Generally, where there is a transfer of employment, service with the old employer counts as service with the new employer.

However, there are exceptions to this general principle.

  • When a new employer is not an associated entity of the old employer, they may decide not to recognise a transferring employee’s previous accumulated service for annual leave or redundancy pay under the National Employment Standards (NES) that now apply.
  • Given this, the old employer may be under an obligation to pay the affected employees their accrued entitlements (such as annual leave or redundancy). You will work this out with your lawyer who will be assisting you in the purchase documents and process.
  • If the employee has already received entitlements based on service from the old employer, that service is not counted again in determining entitlements with the new employer. For example, if payment in lieu of notice of termination is given by the old employer, the period of notice for any subsequent termination by the second employer is not calculated based on service with the old employer.

Voluntary Transfer of Employees

A buyer who decides to transfer employees from the original to the new business the original business needs to provide notice to these employees. You need to do this before you finalize the sale of business contract. Once the existing employees agree to the transfer, you should include a clear list of employee entitlements in the sale of business agreement. This ensures that the purchase price takes these entitlements into account.

If taking on employees who will be undertaking the same or near same duties, then you need to recognize their prior service. For example, in terms of accrued personal leave, annual leave and long service leave. You can include these leave entitlements in the sale price adjustments before settlement.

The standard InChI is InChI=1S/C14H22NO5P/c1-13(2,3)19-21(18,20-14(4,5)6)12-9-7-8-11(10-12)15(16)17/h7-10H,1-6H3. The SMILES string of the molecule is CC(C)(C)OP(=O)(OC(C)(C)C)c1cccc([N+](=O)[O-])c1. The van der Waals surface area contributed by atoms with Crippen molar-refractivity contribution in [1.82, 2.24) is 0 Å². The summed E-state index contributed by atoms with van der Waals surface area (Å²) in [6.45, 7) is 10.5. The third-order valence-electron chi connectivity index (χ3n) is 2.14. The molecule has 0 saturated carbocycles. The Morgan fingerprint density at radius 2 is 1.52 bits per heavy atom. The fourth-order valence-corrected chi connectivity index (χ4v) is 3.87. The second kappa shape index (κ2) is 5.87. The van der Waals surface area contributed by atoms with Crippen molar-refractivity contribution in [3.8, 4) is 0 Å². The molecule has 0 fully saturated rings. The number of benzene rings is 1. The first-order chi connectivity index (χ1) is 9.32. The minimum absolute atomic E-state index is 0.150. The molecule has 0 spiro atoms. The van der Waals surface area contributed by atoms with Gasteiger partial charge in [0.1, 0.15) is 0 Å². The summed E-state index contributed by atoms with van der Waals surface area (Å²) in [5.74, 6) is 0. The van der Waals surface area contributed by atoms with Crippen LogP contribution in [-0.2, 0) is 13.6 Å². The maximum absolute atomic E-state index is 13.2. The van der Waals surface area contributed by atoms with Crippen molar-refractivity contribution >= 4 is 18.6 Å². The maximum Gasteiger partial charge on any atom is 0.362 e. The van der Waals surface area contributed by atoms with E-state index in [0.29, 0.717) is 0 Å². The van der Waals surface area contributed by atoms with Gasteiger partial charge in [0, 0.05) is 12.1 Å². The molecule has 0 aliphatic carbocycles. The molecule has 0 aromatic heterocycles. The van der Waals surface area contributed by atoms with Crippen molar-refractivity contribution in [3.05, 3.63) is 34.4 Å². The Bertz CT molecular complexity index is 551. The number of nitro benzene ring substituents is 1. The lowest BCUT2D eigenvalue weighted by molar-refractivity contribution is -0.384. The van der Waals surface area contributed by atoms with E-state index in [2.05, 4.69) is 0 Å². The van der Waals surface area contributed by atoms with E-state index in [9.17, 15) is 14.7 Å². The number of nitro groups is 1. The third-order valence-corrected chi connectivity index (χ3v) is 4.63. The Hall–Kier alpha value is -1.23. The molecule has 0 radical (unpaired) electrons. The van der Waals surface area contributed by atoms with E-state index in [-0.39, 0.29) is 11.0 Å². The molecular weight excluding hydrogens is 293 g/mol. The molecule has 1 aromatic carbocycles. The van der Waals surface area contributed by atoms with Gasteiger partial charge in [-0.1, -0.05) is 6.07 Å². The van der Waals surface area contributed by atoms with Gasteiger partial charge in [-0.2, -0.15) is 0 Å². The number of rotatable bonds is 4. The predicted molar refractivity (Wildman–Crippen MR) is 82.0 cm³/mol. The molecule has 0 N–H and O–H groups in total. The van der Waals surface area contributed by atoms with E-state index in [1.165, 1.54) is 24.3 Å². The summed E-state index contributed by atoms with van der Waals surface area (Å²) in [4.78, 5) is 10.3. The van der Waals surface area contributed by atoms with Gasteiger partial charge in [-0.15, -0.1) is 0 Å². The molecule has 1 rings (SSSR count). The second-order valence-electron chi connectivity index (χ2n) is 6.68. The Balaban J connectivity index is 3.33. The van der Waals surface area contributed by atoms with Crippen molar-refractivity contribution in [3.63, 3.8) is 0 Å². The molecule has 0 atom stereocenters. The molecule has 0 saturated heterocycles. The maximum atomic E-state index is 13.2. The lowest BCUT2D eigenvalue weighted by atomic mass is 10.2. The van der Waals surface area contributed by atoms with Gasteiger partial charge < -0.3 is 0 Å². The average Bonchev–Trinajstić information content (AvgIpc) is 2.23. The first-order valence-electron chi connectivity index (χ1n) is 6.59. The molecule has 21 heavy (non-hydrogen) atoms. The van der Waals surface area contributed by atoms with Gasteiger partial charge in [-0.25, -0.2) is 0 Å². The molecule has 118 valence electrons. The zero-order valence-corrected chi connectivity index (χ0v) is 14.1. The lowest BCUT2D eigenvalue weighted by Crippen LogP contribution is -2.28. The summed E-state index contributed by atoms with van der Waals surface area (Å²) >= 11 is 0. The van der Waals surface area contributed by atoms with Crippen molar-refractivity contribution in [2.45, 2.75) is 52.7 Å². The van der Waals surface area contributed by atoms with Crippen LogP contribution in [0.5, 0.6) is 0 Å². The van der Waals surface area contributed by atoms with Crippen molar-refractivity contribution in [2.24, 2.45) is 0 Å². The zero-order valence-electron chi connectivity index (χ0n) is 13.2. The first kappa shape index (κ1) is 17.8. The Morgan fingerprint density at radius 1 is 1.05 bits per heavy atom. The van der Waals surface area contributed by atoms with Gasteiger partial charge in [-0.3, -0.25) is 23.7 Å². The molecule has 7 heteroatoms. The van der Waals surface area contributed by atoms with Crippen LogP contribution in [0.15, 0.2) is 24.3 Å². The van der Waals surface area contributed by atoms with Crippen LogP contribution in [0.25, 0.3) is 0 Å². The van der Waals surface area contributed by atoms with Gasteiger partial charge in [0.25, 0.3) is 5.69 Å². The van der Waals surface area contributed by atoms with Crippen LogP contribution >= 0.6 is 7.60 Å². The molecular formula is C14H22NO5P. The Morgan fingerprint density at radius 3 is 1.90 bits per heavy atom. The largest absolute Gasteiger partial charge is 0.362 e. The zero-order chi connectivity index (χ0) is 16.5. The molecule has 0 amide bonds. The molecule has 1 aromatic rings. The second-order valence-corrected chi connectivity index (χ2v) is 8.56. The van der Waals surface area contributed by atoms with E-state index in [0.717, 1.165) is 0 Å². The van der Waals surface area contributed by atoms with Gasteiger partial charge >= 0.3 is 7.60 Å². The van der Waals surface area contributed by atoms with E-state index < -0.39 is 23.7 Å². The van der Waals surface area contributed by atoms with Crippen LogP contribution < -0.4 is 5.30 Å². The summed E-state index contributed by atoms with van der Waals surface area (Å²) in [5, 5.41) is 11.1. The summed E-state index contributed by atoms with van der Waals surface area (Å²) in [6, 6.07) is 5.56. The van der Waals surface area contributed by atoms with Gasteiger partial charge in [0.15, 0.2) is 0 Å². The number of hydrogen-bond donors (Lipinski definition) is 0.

Can you as the purchaser choose not to recognise prior Service of an Employee?

Provided the two parties are no-associated entities, the buyer in a FW Act transfer of business situation may choose not to acknowledge continuity of service for the purpose of annual leave and redundancy pay entitlements under the FW Act.

Not Transferring Employees

During a business purchase and depending on the terms of the contract, you can elect not to take on some or all of the employees. This can reduce the business expenses for the time being.

If you do not take on certain employees, the seller may need to make their roles redundant. However, redundancy payments are not always be required. For instance,

  • where there are less than 15 employees (subject to limited exceptions).
  • and if the employee is casual or has been engaged for less than 12 continuous months

 Important: If this is the case, the buyer must advise the transferring employee in writing that their prior service will not be recognized before they commence employment with them. The seller of the business must then pay the employee for those entitlements upon termination of the employee’s employment with the seller.

Also, Important: if you are an associated entity with the vendor and are buying the business, you cannot buy without acknowledging existing staff service.

Post-Purchase

Avoid imposing your management and business beliefs too heavily on the employees but instead look for ways to bring them together with the existing systems. The most important thing you need to remember during and after purchase of a business is that it comes first. The old adage of the ‘staff making the company’ leaves you in a position where you may take risks to keep people happy while sacrificing the health of the business. It is truer that your customers and the service they receive from you is the company. With this in mind, you can make decisions about staff with a clear head. If you do need to let people go, do it honestly and quickly. People will respond better to the truth if it is delivered quickly during the transition process of the business.

For help when it comes to buying a new Business give us a call for a no obligation chat. You can book this is with our FREE 30-minute general consult HERE

 

Share This